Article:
These conservation and humane precepts of the Scriptures were well understood by the early leaders of Judaism and the Christian Church. For the first thousand years or so, the Christian saints are depicted as having close and friendly relationships with wild and domestic creatures. There are thousands of stories and legends concerning such revered saints as Giles, Jerome, Benedict, Meinrad, Columba, Cuthbert, Patrick, and hundreds of others; the best known, of course, is the patron saint of animals, Francis of Assisi.
Similarly, Judaism has a long tradition of reverence for animals and nature based on Biblical teachings. According to the Jewish Encyclopedia, “Moral and legal rules concerning the treatment of animals are based on the principle that animals are part of God's creation toward which man bears responsibility. Laws and other indications in the … Bible make it clear not only that cruelty to animals is forbidden but also that compassion and mercy to them are demanded of man by God.... In later rabbinic literature ... great prominence is also given to demonstrating God's mercy to animals, and to the importance of not causing them pain.”
One of the greatest Christian theologians of all times, the medical missionary and Nobel prize winner Dr. Albert Schweitzer, wrote that humans were "compelled by the commandment of love ... proclaimed by Jesus" to respect all forms of life. He taught that one should avoid “carelessly cutting off the head of a single flower growing on the edge of the road, for in doing so (would be to) injure life without being forced to do so by necessity." Schweitzer wrote eloquently of the need to show reverence for all forms of life: “A man's religion is of little value unless even seemingly insignificant creatures benefit from it. A truly religious man does not ask how far this or that deserves sympathy ... to him, life as such is sacred.”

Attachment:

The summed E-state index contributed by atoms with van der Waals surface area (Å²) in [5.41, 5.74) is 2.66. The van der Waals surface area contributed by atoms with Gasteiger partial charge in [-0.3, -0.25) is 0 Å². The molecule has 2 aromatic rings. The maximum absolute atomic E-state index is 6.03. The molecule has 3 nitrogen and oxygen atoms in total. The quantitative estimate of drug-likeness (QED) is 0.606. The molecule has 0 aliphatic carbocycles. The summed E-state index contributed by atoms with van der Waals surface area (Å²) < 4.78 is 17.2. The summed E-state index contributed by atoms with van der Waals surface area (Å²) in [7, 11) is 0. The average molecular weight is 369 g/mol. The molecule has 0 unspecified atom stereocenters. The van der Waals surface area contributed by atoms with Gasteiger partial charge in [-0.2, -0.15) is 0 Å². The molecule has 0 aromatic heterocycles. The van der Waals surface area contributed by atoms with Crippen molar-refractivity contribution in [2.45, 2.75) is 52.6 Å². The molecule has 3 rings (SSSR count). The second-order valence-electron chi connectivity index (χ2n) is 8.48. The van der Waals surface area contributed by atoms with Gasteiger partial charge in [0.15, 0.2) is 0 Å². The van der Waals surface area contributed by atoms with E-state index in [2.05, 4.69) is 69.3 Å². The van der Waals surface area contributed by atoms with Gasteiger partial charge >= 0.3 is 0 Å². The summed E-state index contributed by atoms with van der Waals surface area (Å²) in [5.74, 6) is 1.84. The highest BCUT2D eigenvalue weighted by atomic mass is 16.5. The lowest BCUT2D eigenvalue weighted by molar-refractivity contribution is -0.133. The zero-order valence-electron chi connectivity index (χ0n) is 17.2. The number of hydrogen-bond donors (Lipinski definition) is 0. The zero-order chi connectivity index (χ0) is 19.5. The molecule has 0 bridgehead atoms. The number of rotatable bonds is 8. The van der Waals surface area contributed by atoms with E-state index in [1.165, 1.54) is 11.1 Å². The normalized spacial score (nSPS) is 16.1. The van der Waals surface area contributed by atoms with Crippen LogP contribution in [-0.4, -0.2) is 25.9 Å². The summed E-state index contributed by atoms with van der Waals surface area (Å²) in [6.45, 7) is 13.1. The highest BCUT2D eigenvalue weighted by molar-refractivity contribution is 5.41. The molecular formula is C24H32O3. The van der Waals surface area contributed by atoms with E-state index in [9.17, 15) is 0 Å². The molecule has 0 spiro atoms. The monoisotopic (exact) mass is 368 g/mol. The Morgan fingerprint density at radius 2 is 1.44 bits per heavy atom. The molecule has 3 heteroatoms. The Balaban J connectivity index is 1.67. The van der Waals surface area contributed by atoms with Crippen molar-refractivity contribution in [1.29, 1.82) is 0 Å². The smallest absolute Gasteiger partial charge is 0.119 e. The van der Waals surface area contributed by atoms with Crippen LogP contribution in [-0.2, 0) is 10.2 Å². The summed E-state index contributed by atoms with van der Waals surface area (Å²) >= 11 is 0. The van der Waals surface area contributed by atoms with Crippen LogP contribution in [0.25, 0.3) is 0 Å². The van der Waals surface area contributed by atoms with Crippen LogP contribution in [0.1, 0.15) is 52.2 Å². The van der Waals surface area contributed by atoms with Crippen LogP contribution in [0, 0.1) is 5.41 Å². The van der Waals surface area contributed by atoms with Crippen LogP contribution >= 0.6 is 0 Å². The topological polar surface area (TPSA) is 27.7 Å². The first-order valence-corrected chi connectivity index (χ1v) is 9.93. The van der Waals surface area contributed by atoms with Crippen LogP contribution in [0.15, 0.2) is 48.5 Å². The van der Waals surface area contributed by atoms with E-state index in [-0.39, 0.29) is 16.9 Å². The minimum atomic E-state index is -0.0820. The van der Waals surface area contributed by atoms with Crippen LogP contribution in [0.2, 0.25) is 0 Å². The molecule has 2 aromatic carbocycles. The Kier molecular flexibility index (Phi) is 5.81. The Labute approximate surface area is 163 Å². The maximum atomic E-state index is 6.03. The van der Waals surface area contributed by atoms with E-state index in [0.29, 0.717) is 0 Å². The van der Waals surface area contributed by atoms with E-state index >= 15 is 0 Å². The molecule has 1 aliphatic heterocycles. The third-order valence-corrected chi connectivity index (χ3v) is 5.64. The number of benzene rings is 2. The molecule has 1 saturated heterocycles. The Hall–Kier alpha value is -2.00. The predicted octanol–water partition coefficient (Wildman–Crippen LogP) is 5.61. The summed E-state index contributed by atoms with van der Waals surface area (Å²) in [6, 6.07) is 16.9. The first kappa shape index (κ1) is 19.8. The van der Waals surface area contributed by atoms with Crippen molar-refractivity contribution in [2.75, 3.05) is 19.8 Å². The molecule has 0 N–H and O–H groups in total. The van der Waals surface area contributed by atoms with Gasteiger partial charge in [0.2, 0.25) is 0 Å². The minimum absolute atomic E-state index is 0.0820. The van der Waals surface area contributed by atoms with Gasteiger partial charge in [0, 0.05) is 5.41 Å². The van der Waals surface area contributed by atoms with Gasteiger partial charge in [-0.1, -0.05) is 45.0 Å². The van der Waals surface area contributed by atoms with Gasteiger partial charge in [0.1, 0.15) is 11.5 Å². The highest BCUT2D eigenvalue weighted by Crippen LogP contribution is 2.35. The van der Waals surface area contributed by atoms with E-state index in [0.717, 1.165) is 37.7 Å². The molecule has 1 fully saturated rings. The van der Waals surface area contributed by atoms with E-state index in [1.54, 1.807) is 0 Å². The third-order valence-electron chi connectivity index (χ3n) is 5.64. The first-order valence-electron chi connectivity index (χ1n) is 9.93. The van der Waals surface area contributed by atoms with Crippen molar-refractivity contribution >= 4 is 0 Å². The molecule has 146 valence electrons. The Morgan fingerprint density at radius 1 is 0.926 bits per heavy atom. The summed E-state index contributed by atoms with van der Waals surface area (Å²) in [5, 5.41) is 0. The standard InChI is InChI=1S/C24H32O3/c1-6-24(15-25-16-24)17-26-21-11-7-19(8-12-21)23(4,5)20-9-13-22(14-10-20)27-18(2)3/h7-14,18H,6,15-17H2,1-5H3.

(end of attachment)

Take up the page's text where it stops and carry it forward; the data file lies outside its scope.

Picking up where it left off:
Another leading Christian theologian, Reverend Norman Vincent Peale, has written, "I do not believe a person can be a true Christian and at the same time deliberately engage in cruel or inconsiderate treatment of animals."
The Reverend Dr. Billy Graham has written, "The Bible teaches that we are not to abuse or punish animals in a cruel way. God has created them, and while mankind is given dominion over the animals, we are not to treat them cruelly.”
Reverend Lloyd Putman has warned against practicing "religious myopia," saying that "we have a small religion if it has no room for the rest of God's creatures." The famous English theologian Cardinal John Henry Newman (1801- 1890) once wrote that "cruelty to animals is as if a man did not love God."
Pope John Paul II has stated that Christians have a moral obligation to protect the environment, saying in a homily that "respect for natural resources of our planet" must be a part of everyone's conscience. He has also said that "To repair ... and to prevent ... damage inflicted on nature" is a "grave moral obligation. "
In the final analysis, perhaps the strongest argument for kindness to animals can be made on the grounds of equity. How, some have asked, can a truly religious person ask for mercy from what is above him unless he is merciful to what is below him?
Go on to: Part 13: The Devastation Caused by Factory Farming
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Return to: Animals: Tradition - Philosophy - Religion